Yeah I was mouthy then too, but the problem is not always the union's fault.
Maybe they were playing out rope for someone they didn't like for other reasons?
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  #16  
Old 04-11-2011, 10:48 AM
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Quote:
Originally Posted by bhunter View Post
I'm interested in the structure of unions and their procedures. A recommended book or website perhaps.

Can a business refuse to use union labor despite a vote by the employees for the union? Once a union is operating within an industry, how difficult is it to eliminate the union in that industry? Do unions support merit systems for raises and salaries or primarily seniority systems? What fee percentages do unions typically charge and why do unions want the employer to collect the fee?
Here's as good a place to start as any. It provides a copy of the NLRA and discusses how the NLRB administers the Act.

http://www.nlrb.gov/

Regarding your questions:

A company can't refuse to bargain with a union once a bargaining unit has voted in favor of representation. However, while the NLRA requires the union and the company to bargain, it does not require the two parties to agree on anything. Generally, binding arbitration is used in public sector, not private sector, union contracts. It has happened where bargaining was commenced but no contract resulted (and the union eventually was de-certified by the employees), but it doesn't happen often: the process is ugly and requires deep pockets.

The process for de-certification of a union is similar to certification: as long as 30% of the employees in the bargaining unit sign a petition to de-certify the union, the NLRB will hold another secret ballot election, and the majority of employees must vote to de-certify. De-certification elections can't happen within one year of the initial secret ballot election that certified the union as the representative of the bargaining unit.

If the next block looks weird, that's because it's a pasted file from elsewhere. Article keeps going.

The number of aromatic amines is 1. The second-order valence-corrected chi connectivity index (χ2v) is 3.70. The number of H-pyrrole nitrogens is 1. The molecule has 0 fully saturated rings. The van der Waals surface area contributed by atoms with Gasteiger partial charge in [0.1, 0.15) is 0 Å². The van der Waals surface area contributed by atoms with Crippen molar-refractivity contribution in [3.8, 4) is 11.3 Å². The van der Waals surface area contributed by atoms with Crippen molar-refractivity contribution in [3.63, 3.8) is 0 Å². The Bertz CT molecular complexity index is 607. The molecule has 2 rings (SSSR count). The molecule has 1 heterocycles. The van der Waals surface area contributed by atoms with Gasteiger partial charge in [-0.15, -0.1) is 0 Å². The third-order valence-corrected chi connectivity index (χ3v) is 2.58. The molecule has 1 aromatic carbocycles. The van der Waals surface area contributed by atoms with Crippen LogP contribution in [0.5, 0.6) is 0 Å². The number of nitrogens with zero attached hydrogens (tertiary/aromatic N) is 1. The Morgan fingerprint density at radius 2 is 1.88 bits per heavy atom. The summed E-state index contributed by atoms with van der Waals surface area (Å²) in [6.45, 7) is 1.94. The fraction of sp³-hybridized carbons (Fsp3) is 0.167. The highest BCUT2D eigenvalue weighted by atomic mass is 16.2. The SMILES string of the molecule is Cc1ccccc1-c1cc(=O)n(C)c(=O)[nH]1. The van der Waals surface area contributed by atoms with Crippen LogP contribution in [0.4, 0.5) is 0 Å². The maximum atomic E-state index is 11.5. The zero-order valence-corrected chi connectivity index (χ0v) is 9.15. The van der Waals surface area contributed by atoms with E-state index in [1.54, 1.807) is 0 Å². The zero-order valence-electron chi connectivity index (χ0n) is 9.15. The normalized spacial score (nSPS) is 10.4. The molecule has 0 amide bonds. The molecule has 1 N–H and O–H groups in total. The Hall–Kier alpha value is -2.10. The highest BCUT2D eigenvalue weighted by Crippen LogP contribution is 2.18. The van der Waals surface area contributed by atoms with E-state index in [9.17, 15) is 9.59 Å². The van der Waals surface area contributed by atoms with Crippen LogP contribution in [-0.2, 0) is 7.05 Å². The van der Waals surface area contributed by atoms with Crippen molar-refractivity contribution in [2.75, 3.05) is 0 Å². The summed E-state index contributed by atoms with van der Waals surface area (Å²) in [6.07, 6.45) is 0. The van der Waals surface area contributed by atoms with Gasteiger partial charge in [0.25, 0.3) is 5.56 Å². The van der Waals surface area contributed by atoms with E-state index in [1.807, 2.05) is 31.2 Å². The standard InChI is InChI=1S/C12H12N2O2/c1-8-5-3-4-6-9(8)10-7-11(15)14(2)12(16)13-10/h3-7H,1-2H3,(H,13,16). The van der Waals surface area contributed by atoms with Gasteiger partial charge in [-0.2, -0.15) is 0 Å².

Regarding merit pay, this is typically non-existent in union contracts. Seniority in a particular job is the typical determinant of wage rates.

The provision for unions dues withheld from wages is called check-off, and is typically one of the first items that the union wants to agree upon in any contract negotiations. Without check-off, I suspect most unions would find consistent collection of dues very challenging, particularly in "right to work" states. As far as dues, rates very widely by industry and by the type of jobs within represented within a particular bargaining unit. A rough average is typically about two hours per month in wages based on the average hourly rate within the bargaining unit.

Last edited by whell; 04-11-2011 at 01:01 PM.
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  #17  
Old 04-11-2011, 10:50 AM
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Yeah I was mouthy then too, but the problem is not always the union's fault.
True that. Many supervisors / managers are very good. The dopey ones do provide me some job security.
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  #18  
Old 04-11-2011, 11:20 AM
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Regarding merit pay, this is typically non-existent in union contracts. Seniority in a particular job is the typical determinant of wage rates.
This is also true.

However, my experiences with merit pay systems, even when they have benefited me, is that they usually end up corrupted by "good ol' boy" networks and lead to internal strife. This is why most of the non-union shops I've worked in opted out of "merit pay" systems, and why union shops oppose them. It often leads to more drama and corrupt workplace politics.

Dave
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  #19  
Old 04-11-2011, 11:21 AM
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True that. Many supervisors / managers are very good. The dopey ones do provide me some job security.
What exactly is it that you do, anyways?

Dave
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  #20  
Old 04-11-2011, 11:27 AM
noonereal noonereal is offline
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What exactly is it that you do, anyways?

Dave
he's a GOP strategist ala Rove